Although Puerto Rico is a territory of the United States, when you arrive you will feel transported to a country all its own. With culture, history, and traditional foods, this tiny island in the Caribbean packs a punch when it comes to things uniquely Puerto Rican.
Since the devastation of hurricane Maria, the Puerto Rican people have shifted their focus to creating a more self-sustainable life, which now includes producing a lot of their own crops. Due to the fact that many people were stranded without access to food, water, and electricity for days, weeks, and even months, the island came together to focus on preventing this same type of devastation in the future. Because of this, different food focused initiatives have come to foreground of life in Puerto Rico.
Granted food is a large focus post Maria, it has always been a part of Puerto Rican culture. Food tells a story of the island, its unique blend of history, as well as the many cultural influences the island has had. But now, you fill find that most of the crops are grown right there on the island. As they are relying less on other Caribbean nations and South American countries to import items that can be grown or raised there. You will see influences from Europe, other Caribbean countries, as well as African cuisines.
Let’s look at some of my favorites from my time in Puerto Rico:
Arroz Con Grandules: This simple dish is rice seasoned with pigeon peas, olives, capers, tomato sauce, and sofrito. It is a dish that seems to come on the side of almost anything you order.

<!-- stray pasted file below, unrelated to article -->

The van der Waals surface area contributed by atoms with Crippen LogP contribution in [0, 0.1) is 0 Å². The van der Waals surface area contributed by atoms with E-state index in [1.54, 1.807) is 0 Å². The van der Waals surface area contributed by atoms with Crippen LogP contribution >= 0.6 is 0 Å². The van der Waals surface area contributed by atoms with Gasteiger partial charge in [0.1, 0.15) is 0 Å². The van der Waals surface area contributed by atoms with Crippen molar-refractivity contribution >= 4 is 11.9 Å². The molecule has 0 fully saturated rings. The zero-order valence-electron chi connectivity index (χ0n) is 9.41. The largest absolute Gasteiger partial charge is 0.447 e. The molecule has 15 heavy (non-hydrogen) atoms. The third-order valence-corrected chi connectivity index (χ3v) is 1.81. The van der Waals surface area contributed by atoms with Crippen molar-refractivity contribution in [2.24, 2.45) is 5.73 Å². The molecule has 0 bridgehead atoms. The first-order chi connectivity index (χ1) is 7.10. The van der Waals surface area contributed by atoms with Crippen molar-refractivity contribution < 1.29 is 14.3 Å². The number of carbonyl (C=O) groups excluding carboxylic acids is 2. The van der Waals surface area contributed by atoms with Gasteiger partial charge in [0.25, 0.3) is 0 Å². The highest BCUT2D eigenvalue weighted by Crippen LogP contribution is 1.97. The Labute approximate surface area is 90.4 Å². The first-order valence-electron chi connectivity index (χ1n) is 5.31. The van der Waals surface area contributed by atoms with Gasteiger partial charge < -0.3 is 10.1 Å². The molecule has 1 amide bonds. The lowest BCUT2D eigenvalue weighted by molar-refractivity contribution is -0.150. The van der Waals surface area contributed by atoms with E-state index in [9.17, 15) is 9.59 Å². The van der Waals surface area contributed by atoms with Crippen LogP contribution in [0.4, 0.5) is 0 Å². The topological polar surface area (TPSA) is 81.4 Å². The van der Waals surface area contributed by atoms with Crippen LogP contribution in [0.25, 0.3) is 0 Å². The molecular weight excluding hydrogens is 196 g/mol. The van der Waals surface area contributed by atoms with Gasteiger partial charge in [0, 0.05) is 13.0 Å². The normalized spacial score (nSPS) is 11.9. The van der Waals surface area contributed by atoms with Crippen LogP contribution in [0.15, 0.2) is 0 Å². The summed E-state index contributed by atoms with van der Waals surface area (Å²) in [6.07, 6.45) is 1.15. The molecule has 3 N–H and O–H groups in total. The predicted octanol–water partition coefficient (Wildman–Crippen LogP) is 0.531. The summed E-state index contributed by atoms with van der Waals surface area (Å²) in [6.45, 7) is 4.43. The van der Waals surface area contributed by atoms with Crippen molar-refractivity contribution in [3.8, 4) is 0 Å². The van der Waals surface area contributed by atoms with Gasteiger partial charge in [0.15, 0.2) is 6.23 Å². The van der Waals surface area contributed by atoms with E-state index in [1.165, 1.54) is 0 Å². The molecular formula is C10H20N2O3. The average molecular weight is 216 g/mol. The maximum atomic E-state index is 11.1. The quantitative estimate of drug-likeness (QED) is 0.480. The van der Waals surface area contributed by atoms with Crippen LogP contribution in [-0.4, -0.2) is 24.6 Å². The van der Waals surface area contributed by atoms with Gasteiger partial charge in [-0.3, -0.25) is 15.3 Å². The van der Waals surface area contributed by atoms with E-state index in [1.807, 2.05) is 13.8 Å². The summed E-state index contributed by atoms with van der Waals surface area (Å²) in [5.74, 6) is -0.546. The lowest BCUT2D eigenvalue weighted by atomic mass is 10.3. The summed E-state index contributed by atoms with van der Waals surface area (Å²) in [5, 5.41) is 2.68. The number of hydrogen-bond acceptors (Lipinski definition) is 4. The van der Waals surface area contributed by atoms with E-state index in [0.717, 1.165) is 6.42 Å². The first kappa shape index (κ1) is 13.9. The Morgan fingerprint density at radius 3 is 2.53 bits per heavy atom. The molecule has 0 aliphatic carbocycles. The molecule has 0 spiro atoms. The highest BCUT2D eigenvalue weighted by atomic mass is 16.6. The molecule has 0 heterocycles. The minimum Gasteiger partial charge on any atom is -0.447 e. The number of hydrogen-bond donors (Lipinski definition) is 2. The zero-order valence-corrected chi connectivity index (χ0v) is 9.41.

Mofongo: This traditional dish is mashed green plantains seasoned and sometimes stuffed with chicken, beef, shrimp, or veggies. It tastes almost like a slightly sweet American stuffing.
Pastelon: This is a plantain dish layered with ground beef. It resembles a lasagna only the noodles are replaced by the plantains.
Pernil: This is simply a roasted pig. While in Puerto Rico I experienced a pig roast and everywhere we went people were roasting pigs for celebrations.
Rellanos de Papa: This dish is potatoes stuffed with ground beef and then deep fried. It reminded me a little bit like a hush puppy. Delicious and a great appetizer option.
Empanada: This is a fried flaky pastry generally stuffed with savory items like meats, cheeses, and veggies.
Despite the fact I was only in Puerto Rico for a short time, the food stood out as one of the highlights of my experience. The great thing is you can get traditional Puerto Rican food all over the island, but also you can find these well-known food options done in new ways at trendy restaurants. I had an eggs Benedict in San Juan where the traditional English muffins were replaced with mofongo. So, the next time you head to Puerto Rico take some time to research the different types of foods to try and sample your way around the island. Giving your taste buds the culture lesson, they deserve.